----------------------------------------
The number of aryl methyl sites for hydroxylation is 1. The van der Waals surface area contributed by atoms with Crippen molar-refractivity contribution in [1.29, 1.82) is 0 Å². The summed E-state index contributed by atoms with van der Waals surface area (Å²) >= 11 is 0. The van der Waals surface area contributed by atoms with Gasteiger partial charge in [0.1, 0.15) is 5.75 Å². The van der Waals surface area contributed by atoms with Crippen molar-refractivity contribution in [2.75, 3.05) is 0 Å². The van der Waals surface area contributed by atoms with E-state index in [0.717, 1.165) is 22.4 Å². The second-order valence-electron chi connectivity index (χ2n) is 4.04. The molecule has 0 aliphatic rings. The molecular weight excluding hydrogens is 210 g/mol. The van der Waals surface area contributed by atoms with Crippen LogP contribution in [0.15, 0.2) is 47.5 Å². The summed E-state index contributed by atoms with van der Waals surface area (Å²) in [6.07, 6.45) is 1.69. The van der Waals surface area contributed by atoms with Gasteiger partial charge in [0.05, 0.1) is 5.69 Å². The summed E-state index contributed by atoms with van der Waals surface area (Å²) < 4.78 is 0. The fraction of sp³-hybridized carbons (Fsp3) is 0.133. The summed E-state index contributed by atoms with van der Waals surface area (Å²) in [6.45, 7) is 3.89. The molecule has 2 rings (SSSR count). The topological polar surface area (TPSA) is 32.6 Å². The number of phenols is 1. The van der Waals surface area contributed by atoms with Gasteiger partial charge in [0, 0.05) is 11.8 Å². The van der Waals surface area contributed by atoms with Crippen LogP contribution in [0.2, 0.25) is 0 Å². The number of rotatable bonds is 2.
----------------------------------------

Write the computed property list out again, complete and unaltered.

The number of aryl methyl sites for hydroxylation is 1. The van der Waals surface area contributed by atoms with Crippen molar-refractivity contribution in [1.29, 1.82) is 0 Å². The summed E-state index contributed by atoms with van der Waals surface area (Å²) >= 11 is 0. The van der Waals surface area contributed by atoms with Gasteiger partial charge in [0.1, 0.15) is 5.75 Å². The van der Waals surface area contributed by atoms with Crippen molar-refractivity contribution in [2.75, 3.05) is 0 Å². The van der Waals surface area contributed by atoms with E-state index in [0.717, 1.165) is 22.4 Å². The second-order valence-electron chi connectivity index (χ2n) is 4.04. The molecule has 0 aliphatic rings. The molecular weight excluding hydrogens is 210 g/mol. The van der Waals surface area contributed by atoms with Crippen LogP contribution in [0.15, 0.2) is 47.5 Å². The summed E-state index contributed by atoms with van der Waals surface area (Å²) in [6.07, 6.45) is 1.69. The van der Waals surface area contributed by atoms with Gasteiger partial charge in [0.05, 0.1) is 5.69 Å². The summed E-state index contributed by atoms with van der Waals surface area (Å²) < 4.78 is 0. The fraction of sp³-hybridized carbons (Fsp3) is 0.133. The summed E-state index contributed by atoms with van der Waals surface area (Å²) in [6.45, 7) is 3.89. The molecule has 2 rings (SSSR count). The topological polar surface area (TPSA) is 32.6 Å². The number of phenols is 1. The van der Waals surface area contributed by atoms with Gasteiger partial charge in [0, 0.05) is 11.8 Å². The van der Waals surface area contributed by atoms with Crippen LogP contribution in [0.2, 0.25) is 0 Å². The number of rotatable bonds is 2.